The vehicles will be put into service immediately with available staff while recruitment for permanent, full-time staff gets underway. The ambulances will be operating on a regular, full-time basis within three months.
"In a life-threatening situation, every second counts," said Premier Christy Clark. "As Maple Ridge continues to grow, a strong and growing economy gives us the ability to ensure services grow along with it."
The new ambulances are the result of a detailed independent analysis of ambulance call data and demand projections in the Lower Mainland and Greater Victoria, released in February as part of BC Emergency Health Services' plan to improve services. Maple Ridge and the Tri-Cities have been identified as areas of need. Earlier this year, BC Emergency Health Services added eight ambulances in the Lower Mainland, including two in neighbouring Langley to help alleviate pressures in Maple Ridge.
"We committed to the residents of Maple Ridge to closely monitor and increase our ambulance services as necessary, and we are honouring that promise," said Health Minister Terry Lake. "This additional resource is part of a larger plan to transform how we can best serve the emergency medical needs of patients in British Columbia."
Maple Ridge has two ambulances and is experiencing one of the highest increases in ambulance calls of any city in the province. The number of "high acuity" or lights-and-siren calls has increased by 36% in three years, from a monthly average of 139 in 2013 to 190 this year.
"An ambulance is there in a crisis - a lifeline for the community, and quite often the difference between life and death. Another ambulance will help Maple Ridge and Pitt Meadows residents feel safer in their communities," said Doug Bing, Maple Ridge-Pitt Meadows MLA.
"This is great news for families in Maple Ridge and surrounding communities," said Marc Dalton, Maple Ridge-Mission MLA. "It's great to see the Province conducting analysis and making improvements based on data. Based on sound analytics, Maple Ridge will certainly benefit from having additional paramedics closer to home. I'm very pleased that the Province is making this investment in our community."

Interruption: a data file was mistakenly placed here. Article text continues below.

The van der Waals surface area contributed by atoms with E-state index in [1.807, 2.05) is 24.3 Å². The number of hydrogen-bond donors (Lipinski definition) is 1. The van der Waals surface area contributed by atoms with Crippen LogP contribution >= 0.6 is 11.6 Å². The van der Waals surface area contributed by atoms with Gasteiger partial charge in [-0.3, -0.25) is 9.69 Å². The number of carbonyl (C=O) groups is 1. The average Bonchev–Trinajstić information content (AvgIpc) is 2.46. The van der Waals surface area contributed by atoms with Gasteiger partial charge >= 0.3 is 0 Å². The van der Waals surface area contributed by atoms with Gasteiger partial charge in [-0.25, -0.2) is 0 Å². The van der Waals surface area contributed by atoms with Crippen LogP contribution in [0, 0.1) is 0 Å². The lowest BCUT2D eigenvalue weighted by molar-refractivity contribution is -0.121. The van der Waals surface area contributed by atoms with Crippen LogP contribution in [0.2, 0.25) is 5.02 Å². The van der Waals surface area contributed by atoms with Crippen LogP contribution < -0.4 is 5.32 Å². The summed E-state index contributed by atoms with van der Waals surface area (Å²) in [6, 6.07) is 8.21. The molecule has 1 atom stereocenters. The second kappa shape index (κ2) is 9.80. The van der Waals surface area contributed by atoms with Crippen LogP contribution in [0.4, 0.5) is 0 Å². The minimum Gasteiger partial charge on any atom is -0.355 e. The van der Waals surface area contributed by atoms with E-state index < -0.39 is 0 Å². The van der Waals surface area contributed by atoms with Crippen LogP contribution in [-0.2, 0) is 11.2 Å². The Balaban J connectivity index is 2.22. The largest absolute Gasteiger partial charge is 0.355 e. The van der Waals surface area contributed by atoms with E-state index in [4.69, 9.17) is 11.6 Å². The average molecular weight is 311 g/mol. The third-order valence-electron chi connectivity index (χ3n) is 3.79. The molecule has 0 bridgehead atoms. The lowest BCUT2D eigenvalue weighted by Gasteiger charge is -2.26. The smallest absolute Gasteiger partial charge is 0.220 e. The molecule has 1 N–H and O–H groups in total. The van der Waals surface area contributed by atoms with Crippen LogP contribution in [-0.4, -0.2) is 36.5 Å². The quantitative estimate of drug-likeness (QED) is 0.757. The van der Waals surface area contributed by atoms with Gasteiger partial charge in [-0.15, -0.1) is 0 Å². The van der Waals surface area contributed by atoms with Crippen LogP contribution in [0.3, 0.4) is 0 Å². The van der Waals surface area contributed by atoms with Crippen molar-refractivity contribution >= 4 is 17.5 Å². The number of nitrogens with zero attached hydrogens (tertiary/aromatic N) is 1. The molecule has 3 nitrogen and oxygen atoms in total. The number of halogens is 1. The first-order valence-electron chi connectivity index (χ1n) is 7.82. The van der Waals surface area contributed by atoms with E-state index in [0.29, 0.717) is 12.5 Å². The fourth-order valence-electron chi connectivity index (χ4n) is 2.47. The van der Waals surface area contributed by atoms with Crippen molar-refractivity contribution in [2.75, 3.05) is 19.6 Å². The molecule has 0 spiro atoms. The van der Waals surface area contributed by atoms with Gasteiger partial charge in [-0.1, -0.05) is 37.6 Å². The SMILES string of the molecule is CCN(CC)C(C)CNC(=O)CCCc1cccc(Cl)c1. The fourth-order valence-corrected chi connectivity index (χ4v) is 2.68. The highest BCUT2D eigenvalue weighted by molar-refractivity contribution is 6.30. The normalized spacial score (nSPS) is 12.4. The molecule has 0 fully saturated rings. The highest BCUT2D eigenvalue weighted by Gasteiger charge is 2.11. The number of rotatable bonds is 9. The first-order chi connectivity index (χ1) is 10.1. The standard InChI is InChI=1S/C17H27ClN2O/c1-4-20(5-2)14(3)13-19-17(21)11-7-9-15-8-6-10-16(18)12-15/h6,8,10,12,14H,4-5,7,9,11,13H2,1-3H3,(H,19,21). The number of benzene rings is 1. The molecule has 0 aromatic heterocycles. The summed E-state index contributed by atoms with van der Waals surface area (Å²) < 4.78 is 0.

BC Emergency Health Services employs a regional dynamic deployment model, which dispatches cars on a regional basis according to availability.
"These new ambulances will help to improve access to ambulance services in Maple Ridge and the Tri-Cities," said Linda Lupini, executive vice-president, Provincial Health Services Authority and BC Emergency Health Services. "We'll continue to closely monitor and evaluate our services where we've added new ambulances, and work with government to identify where further improvements are needed."
In addition to more resources, BC Emergency Health Services has identified actions that will help drive system-wide improvements to meet the rising demand for emergency care services throughout the province. In collaboration with the Ministry of Health, health authorities, municipalities and other organizations, BC Emergency Health Services is working to modernize our pre-hospital emergency services and integrate them better with other parts of the health system, to create a more patient-centred, sustainable ambulance service for the province.
BC Emergency Health Services (BCEHS) is responsible for the delivery and governance of pre-hospital emergency medical care and inter-facility patient transfer services through the BC Ambulance Service and the BC Patient Transfer Network. BCEHS is supported by the Provincial Health Services Authority (PHSA).
BC Emergency Health Services
604-788-3011 or 778-867-7472 (PHSA Media Pager)